Expert Q&A: Is Frequent Masturbation Bad for a Tight Pelvic Floor?
Solo-sex, aka masturbation, is undeniably a healthy and fun part of normal sexual activity. It has been shown to reduce stress, improve sleep hygiene, and even ease pain. Some studies show that more frequent masturbation may increase sexual function in some people born with vaginal anatomy, and there is even a case to be made for prescribing masturbation to those who are in menopause and aren’t able to have consistent, penetrative-partnered sex. So is there a downside? If you have a tight pelvic floor, there may be a few things to consider.
What happens to your pelvic floor when you masturbate?
During arousal and orgasm, the pelvic floor muscles are hard at work. Healthy pelvic floor muscles are able to release and lengthen to allow for pain free touch, and vaginal or anal penetration, and easily, and strongly contract to enhance arousal and orgasm. Research shows that during sexual activity and orgasm the pelvic floor muscles rapidly contract enhancing blood flow, promoting tissue engorgement, and stimulating the pelvic nerves, all in support of normal and healthy sexual function.
Is this a problem if my pelvic floor muscles are tight?
If you have hypertonic pelvic floor muscles, it is possible and even likely that masturbation, or sexual activity of any kind, will contribute to developing or exacerbating symptoms of overactive pelvic floor muscle dysfunction. This is because arousal and orgasm encourages further muscle contraction and possible spasm of the muscle. Physically speaking, if you have tight and overactive pelvic floor muscles, masturbating (at any frequency) may cause further muscle shortening, pain and even limit orgasm function. Your muscles may also have difficulties releasing after orgasm which can cause orgasm pain.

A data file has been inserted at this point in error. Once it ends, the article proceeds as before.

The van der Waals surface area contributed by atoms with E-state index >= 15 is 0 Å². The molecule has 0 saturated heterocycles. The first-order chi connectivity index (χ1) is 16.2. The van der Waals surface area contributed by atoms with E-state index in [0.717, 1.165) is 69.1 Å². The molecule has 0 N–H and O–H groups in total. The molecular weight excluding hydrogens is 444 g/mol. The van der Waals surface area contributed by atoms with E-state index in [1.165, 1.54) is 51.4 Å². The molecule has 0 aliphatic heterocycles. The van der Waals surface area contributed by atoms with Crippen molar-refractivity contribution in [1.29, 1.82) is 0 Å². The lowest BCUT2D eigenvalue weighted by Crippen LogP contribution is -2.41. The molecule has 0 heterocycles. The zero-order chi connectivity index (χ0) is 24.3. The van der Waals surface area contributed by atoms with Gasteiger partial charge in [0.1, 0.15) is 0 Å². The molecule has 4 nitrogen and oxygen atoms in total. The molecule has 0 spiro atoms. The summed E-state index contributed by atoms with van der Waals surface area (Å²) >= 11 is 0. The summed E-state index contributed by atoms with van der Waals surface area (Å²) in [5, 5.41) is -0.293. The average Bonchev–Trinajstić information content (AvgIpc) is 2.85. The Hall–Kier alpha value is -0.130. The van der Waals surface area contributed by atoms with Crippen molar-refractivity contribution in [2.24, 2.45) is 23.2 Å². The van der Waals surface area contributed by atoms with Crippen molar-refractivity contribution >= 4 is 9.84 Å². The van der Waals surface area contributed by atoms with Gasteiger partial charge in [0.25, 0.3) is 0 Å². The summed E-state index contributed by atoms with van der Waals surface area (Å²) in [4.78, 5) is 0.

If your muscles are not able to fully relax after masturbation, or if you aren’t giving your muscles enough time to recover between sessions, then continued masturbation may contribute to increased pelvic floor muscle resting tone and muscle dysfunction.
For those with Persistent Genital Arousal Disorder (PGAD), a condition associated with pelvic floor muscle tightness, and characterized by excruciating and intrusive instances of genital arousal, it’s particularly important to understand the impact of frequent masturbation. It is common to use frequent masturbation as a means to relieve painful genital arousal, however since the symptoms related to PGAD are not pleasure based, masturbation and/or orgasm does not relieve symptoms. This misfiring of the body and brain can add further distress to this already distressing conditioning, contributing both physically and emotionally to further pelvic floor tightness.
What is the psychosocial impact of masturbation?